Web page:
Why do some people have a low credit score?

There are many reasons why Kiwis get a bad credit score, but it’s mostly determined by how you pay your bills. If you fail to pay your bills, your credit score decreases. If your spouse or partner defaults on debts on a credit card that has your name on it, it will impact your credit score negatively. Although, it can also be one of these reasons:

Applying for credit too many times

The idea of, “More applications, more chances of getting approved,” doesn’t apply to credits. If you’re rejected once, don’t reapply almost immediately. This will only impact your credit score negatively, as more rejections can lower your rating.

Pay your debts and try to get out of your defaults before reapplying. This way, you can increase your credit score for at least a little. This will increase the possibility of getting approved the next time, which will impact your credit score positively.

Using your credit card for every purchase

Credit cards are quite sneaky if you're not careful with your monthly payments! That’s why most people settle for only one credit card and try to pay the balance in full every month.

As much as possible, don’t max out your credit card. Keep the utilisation of your card below 20% of your max balance. This will make you appear more responsible about your spending as you only borrow relative to your income. Over time, this can increase your credit score.

Not checking your credit report

Credit reports are accurate most of the time. However, this doesn’t mean that discrepancies and errors won’t reflect in your report. Make it a habit to check your credit report at least once a year. Check for any errors and if you see one, file a dispute immediately.

To check your credit report, visit credit reference agencies (Equifax, illion, Credit Simple, and Centrix). Simply supply all the information they need and wait for about 10 to 20 working days to get it delivered to you. Most agencies offer this for free, but some may charge a fee for an express service.

How can you improve your credit score?

As mentioned, each company has a different assessment process when it comes to your credit score. Some businesses may approve your application despite your low rating, while others may still reject it even if you have a reputable score. If you want to guarantee your approval every time, check out tips to improve your credit score.

Check your credit report before application

Every time you apply for a major loan or mortgage which has high monthly repayments, make sure that you check your credit report. Double-check that all the information on the file is accurate. When accessing your file, request from all four major credit agencies. This way, you can ensure that all your details are correct across all your files.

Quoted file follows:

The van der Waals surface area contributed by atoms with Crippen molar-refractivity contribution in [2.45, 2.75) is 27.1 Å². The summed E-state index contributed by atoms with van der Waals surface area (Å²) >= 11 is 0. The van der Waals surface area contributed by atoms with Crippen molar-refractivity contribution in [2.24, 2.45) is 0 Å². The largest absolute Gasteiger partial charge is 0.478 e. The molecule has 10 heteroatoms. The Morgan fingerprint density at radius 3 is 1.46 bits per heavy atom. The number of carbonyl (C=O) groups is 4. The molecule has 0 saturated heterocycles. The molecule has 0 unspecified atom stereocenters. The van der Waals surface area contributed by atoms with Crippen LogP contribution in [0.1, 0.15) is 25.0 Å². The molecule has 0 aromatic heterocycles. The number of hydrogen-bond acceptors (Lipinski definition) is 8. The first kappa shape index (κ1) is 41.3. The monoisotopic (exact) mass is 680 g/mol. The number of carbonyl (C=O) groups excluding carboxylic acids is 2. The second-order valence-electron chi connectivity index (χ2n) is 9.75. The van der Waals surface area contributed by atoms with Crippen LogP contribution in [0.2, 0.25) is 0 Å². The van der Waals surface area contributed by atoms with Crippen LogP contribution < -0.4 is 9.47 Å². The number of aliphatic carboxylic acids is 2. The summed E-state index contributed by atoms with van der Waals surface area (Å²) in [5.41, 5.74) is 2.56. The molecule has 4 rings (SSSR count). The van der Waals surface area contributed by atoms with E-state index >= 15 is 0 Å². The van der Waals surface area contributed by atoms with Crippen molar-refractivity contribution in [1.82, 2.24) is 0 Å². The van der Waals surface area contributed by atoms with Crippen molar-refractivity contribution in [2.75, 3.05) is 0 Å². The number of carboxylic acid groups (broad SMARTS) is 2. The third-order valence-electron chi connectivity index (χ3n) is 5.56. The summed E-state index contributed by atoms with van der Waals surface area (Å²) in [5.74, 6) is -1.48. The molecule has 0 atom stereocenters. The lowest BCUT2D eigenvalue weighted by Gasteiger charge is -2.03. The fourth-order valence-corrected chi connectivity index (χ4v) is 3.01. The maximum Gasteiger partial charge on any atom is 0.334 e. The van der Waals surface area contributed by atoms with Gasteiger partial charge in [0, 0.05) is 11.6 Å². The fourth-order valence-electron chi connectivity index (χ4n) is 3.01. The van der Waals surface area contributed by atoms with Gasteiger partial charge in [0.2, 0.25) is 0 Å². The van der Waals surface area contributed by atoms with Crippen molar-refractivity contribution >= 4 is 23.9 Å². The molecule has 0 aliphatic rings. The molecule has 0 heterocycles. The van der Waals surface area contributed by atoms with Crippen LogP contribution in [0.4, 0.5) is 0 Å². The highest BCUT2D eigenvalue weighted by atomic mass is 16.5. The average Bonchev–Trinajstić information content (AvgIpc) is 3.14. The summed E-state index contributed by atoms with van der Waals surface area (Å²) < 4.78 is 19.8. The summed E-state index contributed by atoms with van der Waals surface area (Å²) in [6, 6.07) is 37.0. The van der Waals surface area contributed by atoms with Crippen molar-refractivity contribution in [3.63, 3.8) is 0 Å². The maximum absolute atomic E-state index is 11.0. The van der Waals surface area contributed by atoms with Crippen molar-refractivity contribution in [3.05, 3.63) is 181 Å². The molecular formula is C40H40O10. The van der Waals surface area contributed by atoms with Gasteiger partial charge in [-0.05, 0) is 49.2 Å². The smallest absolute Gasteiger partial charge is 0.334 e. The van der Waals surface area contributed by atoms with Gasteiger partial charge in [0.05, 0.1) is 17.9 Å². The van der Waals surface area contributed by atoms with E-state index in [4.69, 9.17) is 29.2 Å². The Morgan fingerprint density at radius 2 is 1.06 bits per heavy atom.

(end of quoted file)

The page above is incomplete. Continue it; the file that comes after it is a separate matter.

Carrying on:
Never be late on your payments

Whatever you do, never be late on your payments! Even if you already paid your missed payment, it can take years before you can finally recover from it. As this reflects on your credit file for at least five years, companies will tag this as a red flag whenever you apply for a credit card with a high credit limit or a mortgage plan with a high interest rate.

As a precaution, you can set up a direct debit to pay the full balance before the deadline. If you can’t pay the balance in full, at least pay the minimum balance. If this still doesn’t work out for you, contact the company and negotiate your payments and schedule. 

It’s best to keep your payments separate from anyone

Be it a spouse, a partner, flatmate, or anyone you live with, it’s best if you don’t include their names on your payments. Similarly, it’s also recommended not to put your name in theirs. This way, it won’t impact your credit score if they’re late in their payments for your power, TV, or rent. It’s also less of a hassle if you move out, as you don’t have to sort out their accounts too.

If your relationship ends for good, de-link all your joint finances such as credit cards, bank accounts, rental agreements, subscriptions, and more. Sort out whether to let one person continue the account or shut it down completely. Of course, this also means settling for any late payments and fees.

Only apply for credit when you need it

Every time you send an application for credit, the access is recorded on your file. When the records show these accesses are within a short amount of time, it may appear as if you’re desperate for approval. This may lead to more rejected applications! Before applying for credit, make sure you need it and it’s the one that matches your needs.

Accept whatever is approved of your application, even if the credit you receive isn’t what you expected like having a low credit limit on a credit card. Build up your credit score using the approved credit card, so you can get approved for a higher limit in your next application.

Take your time to rebuild your credit score

Don’t hurry when it comes to rebuilding your credit score. It takes years of being a responsible payor across all your finances before you gain a reputable credit score. Even if you have a low credit limit on your credit card or an uncompetitive mortgage rate, deal with it and try to stick with it for a few years. It will get better next time you apply.

If you’re building your credit score from scratch, start with a credit card. Look for a bank or institutions that have low eligibility criteria like GEM Finance and QMastercard. Make sure to utilise it well and pay your balance in full on time every month. This can reflect positively on your credit file, which can also increase your credit rating.